Carla Trystan has spent her life running from monsters. She never understood why she was different, or why she didn’t age. She just followed her instincts and ran whenever she encountered someone that wasn’t human. Vampires, shapeshifters, Djinn and Fae are all involved in this mystery. Azrael is tracking down rogue shifters, and in this hunt, he runs into Carla, he knows instantly she is his one true mate. Carla only knows she is surrounded by monsters and needs to get away but stays to save the young coworker of hers that the rogue has taken hostage. From this point Carla is now part of hunting party. Azrael introduces her to the many supernatural beings that become involved in this much deeper plot than he or the council of Laizahlia ever expected.
This is the second book by Denna Holm I have read, Rise of a Warrior did not disappoint me at all. The novel starts out with Carla telling readers that she has to run again. You can feel the fear she has, but at the same time, her deep desire to protect her friends in the diner. The desire to protect humans is a Laizahlia trait that she is unaware of in her genetic makeup. Over the first few chapters we learn just how strong Carla is. Her need to run isn’t just fear, it is survival. Azrael finds her and she starts handing everything he throws at her in stride. Going from knowing there are monsters out there, to learning you are one is intense, and Holm lets the reader experience all of it with her detailed and precise writing style.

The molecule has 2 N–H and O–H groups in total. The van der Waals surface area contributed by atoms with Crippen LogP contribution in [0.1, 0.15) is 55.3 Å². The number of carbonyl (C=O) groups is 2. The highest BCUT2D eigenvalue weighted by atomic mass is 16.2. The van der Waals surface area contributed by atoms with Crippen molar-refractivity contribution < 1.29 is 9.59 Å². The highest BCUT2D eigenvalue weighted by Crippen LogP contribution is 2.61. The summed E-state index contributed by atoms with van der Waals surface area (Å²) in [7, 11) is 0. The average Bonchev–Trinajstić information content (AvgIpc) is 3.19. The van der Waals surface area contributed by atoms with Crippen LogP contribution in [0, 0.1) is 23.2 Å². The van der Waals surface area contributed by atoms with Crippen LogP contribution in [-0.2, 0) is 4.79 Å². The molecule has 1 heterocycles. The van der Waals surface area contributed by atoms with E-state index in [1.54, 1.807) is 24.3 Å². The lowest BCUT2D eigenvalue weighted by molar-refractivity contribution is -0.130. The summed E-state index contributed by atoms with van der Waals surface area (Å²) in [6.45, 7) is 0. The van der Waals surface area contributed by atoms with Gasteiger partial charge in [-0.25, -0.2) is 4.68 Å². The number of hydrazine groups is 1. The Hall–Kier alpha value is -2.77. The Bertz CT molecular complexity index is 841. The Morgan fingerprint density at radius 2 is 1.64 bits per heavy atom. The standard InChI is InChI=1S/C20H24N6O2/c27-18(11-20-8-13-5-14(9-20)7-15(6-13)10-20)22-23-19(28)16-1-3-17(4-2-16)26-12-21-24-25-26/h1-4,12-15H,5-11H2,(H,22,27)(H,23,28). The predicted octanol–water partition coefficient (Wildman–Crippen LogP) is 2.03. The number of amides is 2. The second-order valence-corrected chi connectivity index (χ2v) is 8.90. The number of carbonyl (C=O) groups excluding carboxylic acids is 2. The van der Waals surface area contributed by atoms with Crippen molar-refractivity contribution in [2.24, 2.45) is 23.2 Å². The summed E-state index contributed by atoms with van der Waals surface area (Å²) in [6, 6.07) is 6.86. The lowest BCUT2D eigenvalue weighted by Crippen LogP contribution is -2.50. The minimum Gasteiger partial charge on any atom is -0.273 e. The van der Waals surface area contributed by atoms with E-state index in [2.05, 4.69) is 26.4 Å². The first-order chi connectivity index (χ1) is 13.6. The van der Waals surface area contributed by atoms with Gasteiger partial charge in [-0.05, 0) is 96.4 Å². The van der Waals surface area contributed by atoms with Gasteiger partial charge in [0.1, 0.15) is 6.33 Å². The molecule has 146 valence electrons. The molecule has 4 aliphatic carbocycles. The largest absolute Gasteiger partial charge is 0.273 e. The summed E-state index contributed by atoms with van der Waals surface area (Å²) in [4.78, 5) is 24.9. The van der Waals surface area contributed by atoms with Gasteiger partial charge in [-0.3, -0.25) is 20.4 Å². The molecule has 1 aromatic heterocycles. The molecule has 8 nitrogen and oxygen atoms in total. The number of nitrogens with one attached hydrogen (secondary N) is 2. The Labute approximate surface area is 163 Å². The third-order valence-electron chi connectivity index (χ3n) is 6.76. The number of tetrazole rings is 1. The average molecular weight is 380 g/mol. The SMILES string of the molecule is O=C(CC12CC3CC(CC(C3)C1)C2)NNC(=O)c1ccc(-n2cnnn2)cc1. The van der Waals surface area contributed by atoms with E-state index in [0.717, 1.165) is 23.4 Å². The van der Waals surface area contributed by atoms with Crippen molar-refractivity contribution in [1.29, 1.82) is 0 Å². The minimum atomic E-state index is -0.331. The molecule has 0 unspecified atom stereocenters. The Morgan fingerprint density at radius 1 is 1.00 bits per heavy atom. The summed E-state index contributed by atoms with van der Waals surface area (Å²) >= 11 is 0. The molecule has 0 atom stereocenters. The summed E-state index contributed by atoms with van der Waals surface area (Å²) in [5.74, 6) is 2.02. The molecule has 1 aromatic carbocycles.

You can find hundreds of books out there on shapeshifters, vampires, fae, and other creatures, but Holm’s version of these beings feels fresh and different. She isn’t taking the same old character sheets and giving them new names, she instead has taken traditional “knowns” about these beings and enhanced them. They come to life more and are relatable in their thoughts and actions. This book is hard to put down because the characters are so engaging, and you get attached and want to know how things turn out. The plot line is complex and layered. It isn’t just a simple story; it builds as it goes and you uncover more and more players all twisted together. There is the building romance of Carla and Azrael, but I wouldn’t classify this as a romance novel, the relationship is just part of the story and mystery, not the end all destination.